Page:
Mary Kennedy, IBD Clinical Nurse Specialist Looks At The ‘The IBD Manifesto’
Inflammatory Bowel Disease (IBD) is a manifesto for young people by young people and was supported by Abbott. It provides a forum for our patients to voice their healthcare needs amongst themselves and us as healthcare professionals.
The manifesto (click here to download) is a powerful and most welcome document in that it is the first time that young people in Ireland who suffer from IBD have been given a platform to communicate what they believe are the key issues facing them, what they would like to achieve and what they would like to see changed for the better.
The manifesto came about through a number of workshops involving young Irish people with IBD and resulted in 12 calls to action. Some of these changes as listed below are practical in nature such as having control and relief from symptoms, improved access to toilet facilities and having IBD recognised by government as a longterm illness. Other changes are more aspirational such as patients learning how to cope with and accept their condition.
The manifesto increases awareness of the emotional, physical and indeed the social impact of IBD on the patients.
These actions give thought provoking insight into what it is like to be a young person living with Crohn’s disease or ulcerative colitis. It is hoped that it will make the general population more aware of their needs and expectations when faced with this debilitating illness eg. better access to toilet facilities. Patients need access to toilets in a hurry so a lack of public toilets can mean they may miss out on social events knowing there are no facilities nearby. Travelling becomes an issue due to the lack of public toilets and options are limited if travelling by bus or Luas.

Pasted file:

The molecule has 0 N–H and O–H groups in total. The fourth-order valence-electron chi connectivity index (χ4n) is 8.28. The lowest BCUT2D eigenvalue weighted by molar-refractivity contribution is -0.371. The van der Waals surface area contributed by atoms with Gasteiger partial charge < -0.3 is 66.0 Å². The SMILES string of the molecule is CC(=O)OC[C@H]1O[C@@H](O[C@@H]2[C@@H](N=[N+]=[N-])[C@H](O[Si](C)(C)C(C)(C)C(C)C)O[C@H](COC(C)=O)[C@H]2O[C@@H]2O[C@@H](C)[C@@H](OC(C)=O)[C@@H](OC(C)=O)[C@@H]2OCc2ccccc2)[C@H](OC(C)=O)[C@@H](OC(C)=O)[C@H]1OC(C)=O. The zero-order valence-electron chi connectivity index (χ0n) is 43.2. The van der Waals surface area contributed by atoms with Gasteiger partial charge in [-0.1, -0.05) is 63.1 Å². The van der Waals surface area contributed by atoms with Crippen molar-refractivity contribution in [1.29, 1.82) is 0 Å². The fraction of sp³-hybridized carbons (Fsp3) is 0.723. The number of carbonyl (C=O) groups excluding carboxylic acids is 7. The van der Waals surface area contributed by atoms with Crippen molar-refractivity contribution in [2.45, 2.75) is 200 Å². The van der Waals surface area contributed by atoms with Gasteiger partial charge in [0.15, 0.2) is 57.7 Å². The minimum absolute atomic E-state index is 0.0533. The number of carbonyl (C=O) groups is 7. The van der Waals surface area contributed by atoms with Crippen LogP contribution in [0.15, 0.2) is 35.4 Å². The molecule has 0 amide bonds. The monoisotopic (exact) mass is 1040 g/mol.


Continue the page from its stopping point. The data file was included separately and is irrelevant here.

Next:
The manifesto document empowers patients to become involved in their own disease management in conjunction with their medical team. Not only has this document helped our patients and their families and friends but it has reminded us as healthcare professionals of the importance for patients to develop good relationships with their multidisciplinary team.
The issues faced by patients with IBD heightens awareness amongst patients themselves, healthcare professionals and the wider public. This has been vital for me in my role as an IBD Clinical Nurse Specialist.
I would sincerely hope that this will lead to recognition of ulcerative colitis and Crohn’s disease as chronic illnesses. I would like to wish the patients every success and sincerely hope that they achieve their 12 calls to action.
1. IBD does not define us
2. Awareness leads to earlier diagnosis
3. We need to mobilise young people
4. IBD can be invisible
5. Better access to toilet facilities
6. Classification of Croh
n’s and colitis as long-term illnesses
7. Don’t judge us
8. Accepting IBD in our lives
9. We want to be partners with our medical team
10. Freedom to live a normal life
11. Knowledge is power
12. We want strong role models and
Mary Kennedy, IBD Clinical Nurse Specialist, The Adelaide and Meath Hospital Dublin, incorporating the National Children’s Hospital.